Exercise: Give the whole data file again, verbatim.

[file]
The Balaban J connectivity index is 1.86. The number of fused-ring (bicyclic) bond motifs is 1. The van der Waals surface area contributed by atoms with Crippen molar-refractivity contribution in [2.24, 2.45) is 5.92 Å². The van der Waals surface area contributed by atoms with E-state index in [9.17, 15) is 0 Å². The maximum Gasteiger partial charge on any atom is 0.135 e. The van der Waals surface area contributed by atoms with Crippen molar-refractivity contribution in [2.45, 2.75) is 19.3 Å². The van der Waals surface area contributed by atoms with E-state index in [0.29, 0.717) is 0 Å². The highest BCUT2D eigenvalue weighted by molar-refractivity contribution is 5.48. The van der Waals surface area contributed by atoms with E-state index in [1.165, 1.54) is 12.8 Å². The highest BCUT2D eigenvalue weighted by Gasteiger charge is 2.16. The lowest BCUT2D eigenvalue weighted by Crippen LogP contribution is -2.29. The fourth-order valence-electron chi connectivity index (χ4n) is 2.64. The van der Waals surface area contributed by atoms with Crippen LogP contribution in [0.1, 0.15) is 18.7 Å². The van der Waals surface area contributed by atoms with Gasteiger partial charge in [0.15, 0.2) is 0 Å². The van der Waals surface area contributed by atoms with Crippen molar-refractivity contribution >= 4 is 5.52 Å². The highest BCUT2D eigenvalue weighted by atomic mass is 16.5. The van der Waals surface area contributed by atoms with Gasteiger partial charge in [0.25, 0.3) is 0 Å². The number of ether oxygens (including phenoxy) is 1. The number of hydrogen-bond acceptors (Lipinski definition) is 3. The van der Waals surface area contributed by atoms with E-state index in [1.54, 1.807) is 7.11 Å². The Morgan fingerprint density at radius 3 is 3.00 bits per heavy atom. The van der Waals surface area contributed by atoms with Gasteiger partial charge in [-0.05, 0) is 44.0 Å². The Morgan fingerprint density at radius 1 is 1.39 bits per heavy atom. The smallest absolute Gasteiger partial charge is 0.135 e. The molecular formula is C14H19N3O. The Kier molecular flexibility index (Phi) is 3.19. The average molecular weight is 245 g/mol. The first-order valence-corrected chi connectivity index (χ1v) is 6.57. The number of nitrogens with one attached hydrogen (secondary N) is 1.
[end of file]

The Balaban J connectivity index is 1.86. The number of fused-ring (bicyclic) bond motifs is 1. The van der Waals surface area contributed by atoms with Crippen molar-refractivity contribution in [2.24, 2.45) is 5.92 Å². The van der Waals surface area contributed by atoms with E-state index in [9.17, 15) is 0 Å². The maximum Gasteiger partial charge on any atom is 0.135 e. The van der Waals surface area contributed by atoms with Crippen molar-refractivity contribution in [2.45, 2.75) is 19.3 Å². The van der Waals surface area contributed by atoms with E-state index in [0.29, 0.717) is 0 Å². The highest BCUT2D eigenvalue weighted by molar-refractivity contribution is 5.48. The van der Waals surface area contributed by atoms with E-state index in [1.165, 1.54) is 12.8 Å². The highest BCUT2D eigenvalue weighted by Gasteiger charge is 2.16. The lowest BCUT2D eigenvalue weighted by Crippen LogP contribution is -2.29. The fourth-order valence-electron chi connectivity index (χ4n) is 2.64. The van der Waals surface area contributed by atoms with Crippen LogP contribution in [0.1, 0.15) is 18.7 Å². The van der Waals surface area contributed by atoms with Gasteiger partial charge in [0.15, 0.2) is 0 Å². The van der Waals surface area contributed by atoms with Crippen molar-refractivity contribution >= 4 is 5.52 Å². The highest BCUT2D eigenvalue weighted by atomic mass is 16.5. The van der Waals surface area contributed by atoms with Gasteiger partial charge in [0.25, 0.3) is 0 Å². The number of ether oxygens (including phenoxy) is 1. The number of hydrogen-bond acceptors (Lipinski definition) is 3. The van der Waals surface area contributed by atoms with E-state index in [1.54, 1.807) is 7.11 Å². The Morgan fingerprint density at radius 3 is 3.00 bits per heavy atom. The van der Waals surface area contributed by atoms with Gasteiger partial charge in [-0.05, 0) is 44.0 Å². The Morgan fingerprint density at radius 1 is 1.39 bits per heavy atom. The smallest absolute Gasteiger partial charge is 0.135 e. The molecular formula is C14H19N3O. The Kier molecular flexibility index (Phi) is 3.19. The average molecular weight is 245 g/mol. The first-order valence-corrected chi connectivity index (χ1v) is 6.57. The number of nitrogens with one attached hydrogen (secondary N) is 1.